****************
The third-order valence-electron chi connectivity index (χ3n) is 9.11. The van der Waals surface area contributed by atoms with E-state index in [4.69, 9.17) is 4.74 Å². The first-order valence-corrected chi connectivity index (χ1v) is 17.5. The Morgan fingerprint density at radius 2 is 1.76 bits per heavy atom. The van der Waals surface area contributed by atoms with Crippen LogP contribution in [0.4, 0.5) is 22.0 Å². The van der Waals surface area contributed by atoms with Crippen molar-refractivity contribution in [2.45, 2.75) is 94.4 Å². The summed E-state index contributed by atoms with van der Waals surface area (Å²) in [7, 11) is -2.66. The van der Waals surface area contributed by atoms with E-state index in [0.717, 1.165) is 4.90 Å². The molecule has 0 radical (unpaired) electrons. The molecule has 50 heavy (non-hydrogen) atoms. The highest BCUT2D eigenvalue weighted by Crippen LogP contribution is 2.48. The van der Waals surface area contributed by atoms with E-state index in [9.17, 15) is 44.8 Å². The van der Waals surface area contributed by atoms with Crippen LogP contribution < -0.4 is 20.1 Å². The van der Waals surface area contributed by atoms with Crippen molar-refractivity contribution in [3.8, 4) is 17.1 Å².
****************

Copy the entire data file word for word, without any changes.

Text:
The third-order valence-electron chi connectivity index (χ3n) is 9.11. The van der Waals surface area contributed by atoms with E-state index in [4.69, 9.17) is 4.74 Å². The first-order valence-corrected chi connectivity index (χ1v) is 17.5. The Morgan fingerprint density at radius 2 is 1.76 bits per heavy atom. The van der Waals surface area contributed by atoms with Crippen LogP contribution in [0.4, 0.5) is 22.0 Å². The van der Waals surface area contributed by atoms with Crippen molar-refractivity contribution in [2.45, 2.75) is 94.4 Å². The summed E-state index contributed by atoms with van der Waals surface area (Å²) in [7, 11) is -2.66. The van der Waals surface area contributed by atoms with E-state index in [0.717, 1.165) is 4.90 Å². The molecule has 0 radical (unpaired) electrons. The molecule has 50 heavy (non-hydrogen) atoms. The highest BCUT2D eigenvalue weighted by Crippen LogP contribution is 2.48. The van der Waals surface area contributed by atoms with E-state index in [9.17, 15) is 44.8 Å². The van der Waals surface area contributed by atoms with Crippen LogP contribution < -0.4 is 20.1 Å². The van der Waals surface area contributed by atoms with Crippen molar-refractivity contribution in [3.8, 4) is 17.1 Å².